PGA Championship

Valhalla Golf Club

The Name Game

The Cleveland Indians/Guardians are being sued by a roller derby team, which is as hilarious as it sounds

October 28, 2021

Icon Sportswire

After years of controversy, Cleveland's baseball team will be switching its name from the Indians to the Guardians for the 2022 season. It's a long-overdue change, and as far as new nicknames go, "Guardians" is fine—it references art deco sculptures on the city's Hope Memorial Bridge that have been around since 1932, and any name with that kind of local flavor is fine, even if it accidentally sounds like they're nodding to a Marvel film franchise.

There's just one problem, and it's a hilarious one: There's a roller derby team in Cleveland called the Guardians, they've been around since 2013, and they just sued the baseball team for trademark infringement. Per ESPN:

The all gender roller derby team is based in the Cleveland suburb of Parma. It formally registered the name Cleveland Guardians in 2017 with the Ohio secretary of state and has been selling team merchandise since 2014, the lawsuit said.

With all due respect to the sport of roller derby, this is an insanely funny thing to happen to Cleveland baseball. If you repeat the sentence "the Cleveland Indians/Guardians are being sued by a roller derby team from Parma" over and over again, you may actually be at risk of death by laughter. It's the kind of plot point that would be right at home in Veep, but it's real life, and it's glorious.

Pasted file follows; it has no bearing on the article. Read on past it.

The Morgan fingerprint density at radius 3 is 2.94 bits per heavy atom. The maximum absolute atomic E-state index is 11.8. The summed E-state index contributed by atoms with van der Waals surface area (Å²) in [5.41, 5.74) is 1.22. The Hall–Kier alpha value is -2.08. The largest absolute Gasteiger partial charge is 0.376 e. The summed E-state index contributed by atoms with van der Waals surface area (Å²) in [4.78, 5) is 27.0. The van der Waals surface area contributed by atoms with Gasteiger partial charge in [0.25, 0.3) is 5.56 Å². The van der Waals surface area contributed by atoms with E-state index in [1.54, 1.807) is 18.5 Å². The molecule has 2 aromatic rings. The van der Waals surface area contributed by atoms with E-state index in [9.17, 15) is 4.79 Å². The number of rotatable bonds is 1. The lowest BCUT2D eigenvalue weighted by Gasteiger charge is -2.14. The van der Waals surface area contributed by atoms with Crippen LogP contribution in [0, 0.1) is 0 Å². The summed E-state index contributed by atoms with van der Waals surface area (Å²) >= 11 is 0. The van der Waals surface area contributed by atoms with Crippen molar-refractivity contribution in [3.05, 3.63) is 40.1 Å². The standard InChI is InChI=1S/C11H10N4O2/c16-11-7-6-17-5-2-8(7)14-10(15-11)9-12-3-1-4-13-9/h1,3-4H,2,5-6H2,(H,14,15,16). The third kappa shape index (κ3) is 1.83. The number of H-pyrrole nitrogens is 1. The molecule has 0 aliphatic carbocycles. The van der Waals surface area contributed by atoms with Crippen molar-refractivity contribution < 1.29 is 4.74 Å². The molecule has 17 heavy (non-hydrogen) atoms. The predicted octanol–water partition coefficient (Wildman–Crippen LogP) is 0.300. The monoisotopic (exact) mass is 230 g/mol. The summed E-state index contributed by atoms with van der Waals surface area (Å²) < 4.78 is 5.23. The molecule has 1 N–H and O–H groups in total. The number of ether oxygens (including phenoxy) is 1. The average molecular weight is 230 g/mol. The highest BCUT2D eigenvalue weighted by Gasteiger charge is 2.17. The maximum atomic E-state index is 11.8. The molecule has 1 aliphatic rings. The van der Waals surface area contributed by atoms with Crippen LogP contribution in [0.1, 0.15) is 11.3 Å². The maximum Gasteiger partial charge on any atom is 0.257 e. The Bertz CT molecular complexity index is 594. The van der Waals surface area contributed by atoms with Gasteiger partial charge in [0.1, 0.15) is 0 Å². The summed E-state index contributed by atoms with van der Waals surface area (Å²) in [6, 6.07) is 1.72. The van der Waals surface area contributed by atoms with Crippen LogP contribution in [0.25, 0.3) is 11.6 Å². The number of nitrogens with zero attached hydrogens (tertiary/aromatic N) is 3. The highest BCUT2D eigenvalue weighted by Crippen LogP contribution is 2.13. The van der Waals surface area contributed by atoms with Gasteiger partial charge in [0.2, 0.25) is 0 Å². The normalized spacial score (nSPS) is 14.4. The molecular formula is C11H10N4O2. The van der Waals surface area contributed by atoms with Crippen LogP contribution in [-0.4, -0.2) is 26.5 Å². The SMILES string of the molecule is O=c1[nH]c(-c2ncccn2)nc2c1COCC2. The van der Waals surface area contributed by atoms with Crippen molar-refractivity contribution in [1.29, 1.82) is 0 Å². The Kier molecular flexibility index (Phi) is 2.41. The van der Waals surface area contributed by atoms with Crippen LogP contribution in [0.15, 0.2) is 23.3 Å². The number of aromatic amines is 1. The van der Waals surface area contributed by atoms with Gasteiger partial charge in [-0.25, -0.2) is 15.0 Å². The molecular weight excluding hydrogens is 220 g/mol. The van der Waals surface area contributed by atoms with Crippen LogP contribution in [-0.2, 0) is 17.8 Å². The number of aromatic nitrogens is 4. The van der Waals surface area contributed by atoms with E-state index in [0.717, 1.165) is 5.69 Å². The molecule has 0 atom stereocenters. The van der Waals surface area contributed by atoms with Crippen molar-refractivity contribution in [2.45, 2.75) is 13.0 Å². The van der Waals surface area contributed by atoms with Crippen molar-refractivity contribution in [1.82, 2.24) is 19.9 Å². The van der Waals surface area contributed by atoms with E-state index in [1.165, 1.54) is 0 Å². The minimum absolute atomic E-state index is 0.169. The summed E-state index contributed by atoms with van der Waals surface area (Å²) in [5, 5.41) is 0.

What's interesting here is that it seems like the baseball team knew this could be a problem. According to the lawsuit, they filed their trademark application last April in Mauritius, the African island nation, which is a weird thing to do if you're not trying to hide it from something. Full disclosure, we are not business gurus, so maybe there's another reason, but it raises an eyebrow. Then, in June, they contacted the Guardians and asked for a picture of their jerseys. The roller derby squad responded by offering to sell the naming rights, the Indians came back with an offer, but it wasn't good enough—hence, the lawsuit.

The demands of the suit are incredible, and essentially give the team two options: either use a different name, and then spend a ton of money promoting not just that new name, but also the fact that they won't use "Guardians" anymore, or else use the name "Guardians" but literally give the roller derby team the equivalent of their entire advertising and promotions budget.

Here's another sentence from the ESPN story that will make you laugh:

Mark Sommers, a Washington-based trademark attorney for the Finnegan law firm, said a judge would have to determine whether the Guardians name will cause confusion for fans who follow both the baseball and roller derby teams.

We here at The Loop volunteer ourselves as dual fans of both the baseball and roller derby team. It's not quite true, but if it validates this lawsuit, we can make it work. It's too good a story to go away, and while this is quite obviously a play for more money by the roller derby team, we hope it goes on and on, and ends with a nickname like Cleveland Baseball Team.

One more thing: the roller derby team also owns the rights to, and if you want to read about how funny that fight can become, learn from the greatest website ever,